If you love both wine and food, then you know that finding the perfect pairing enhances each one. The right wine brings out the best flavors in your dishes.
Dinner is ready, and your guests eagerly await—which bottle of wine will you serve? A chilled white or a room-temperature red? Even an experienced wine connoisseur may question which wine is best for a meal. Still, with a little knowledge and practice, you’ll know what type is likely to be the best choice. If you’d like to understand how to properly pair your wine with food, follow along as we discuss reds and whites and what foods go best with each.
What To Consider When Wine Pairing
Wine pairing is important because wine and food balance each other during a meal. Think of it as both the wine and the food you’re eating having similar personalities. A heavy dish with robust flavor pairs well with a full-bodied wine, and a light meal needs a light wine. When it comes to people, opposites attract; however, wine and food prefer to have a lot in common.
By now, you’ve likely heard that wine has many health benefits, including high levels of antioxidants—specifically, resveratrol. That’s fantastic news, and for red wine lovers, it’s even better since reds have the highest levels of resveratrol. The reason is that when fermenting red wine, the grape skins stay intact. Meanwhile, the white wine process requires the removal of the skins. The skin also lends to the richer color.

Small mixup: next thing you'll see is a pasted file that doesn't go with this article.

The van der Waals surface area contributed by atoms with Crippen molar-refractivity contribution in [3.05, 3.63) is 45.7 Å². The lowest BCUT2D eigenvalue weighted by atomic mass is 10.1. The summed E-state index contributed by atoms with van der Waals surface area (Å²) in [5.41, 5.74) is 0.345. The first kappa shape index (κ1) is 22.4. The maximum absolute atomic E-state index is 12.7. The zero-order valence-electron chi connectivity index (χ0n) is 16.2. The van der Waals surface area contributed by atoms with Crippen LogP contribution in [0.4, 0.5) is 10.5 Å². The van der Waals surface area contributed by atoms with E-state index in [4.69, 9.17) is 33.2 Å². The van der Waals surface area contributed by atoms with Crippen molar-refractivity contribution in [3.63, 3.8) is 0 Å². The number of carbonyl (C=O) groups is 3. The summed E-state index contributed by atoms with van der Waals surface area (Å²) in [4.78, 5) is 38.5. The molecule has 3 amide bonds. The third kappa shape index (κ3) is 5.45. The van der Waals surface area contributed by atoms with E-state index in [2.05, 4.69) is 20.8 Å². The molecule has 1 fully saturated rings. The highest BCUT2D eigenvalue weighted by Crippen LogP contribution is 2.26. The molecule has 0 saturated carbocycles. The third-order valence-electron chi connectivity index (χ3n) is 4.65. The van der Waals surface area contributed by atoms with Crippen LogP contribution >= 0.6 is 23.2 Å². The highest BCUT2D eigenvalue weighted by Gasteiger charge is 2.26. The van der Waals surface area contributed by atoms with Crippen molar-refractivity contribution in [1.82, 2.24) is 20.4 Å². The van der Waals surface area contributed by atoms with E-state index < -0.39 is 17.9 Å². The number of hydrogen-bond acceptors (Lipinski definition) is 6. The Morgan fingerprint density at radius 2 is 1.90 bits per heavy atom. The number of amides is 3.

So, what should you pair red wine with? Thanks to its boldness and rich flavor, there are many foods that pair best with reds, including
- Dark chocolate
- Gruyere, cheddar, feta, pecorino, parmesan
- Earthy dishes (mushroom sauces)
- Pasta with red sauce
There are several varieties of red wines, but the popular ones you often see are Merlot, Cabernet Sauvignon, Pinot Noir, Syrah, Zinfandel, and Malbec. Common notes the palate observes when enjoying red wine are spicy, dark fruits, pepper, vanilla, earthy, and floral. Choose yours according to the intensity of the main dish. If it’s spicy, pick a sweeter red to calm the heat. A hearty steak needs a strong partner, such as a Cabernet.
White wine comes in many light, golden shades, and the varieties that may pop into your head are likely Chardonnay, Pinot Grigio, Sauvignon Blanc, or Reisling. White wine has several flavor profiles, and most notes are citrus, pear, apple, honey, herbs, and floral.
Since white wine has a lighter profile than red, it will pair well with lighter dishes. White wine and the following foods enhance each other’s flavors:
- Freshwater fish
- Tart desserts
- Pasta with cream sauces
- Grilled veggies
- Goat cheese, Gouda, Brie
Food pairings are endless, and just as with most food and wine, it’s always best to choose pairings you enjoy, even if you don’t often see them together. We all have our own palate and tastes. Still, using these basics as a guideline will help when choosing the right food and wine pairings.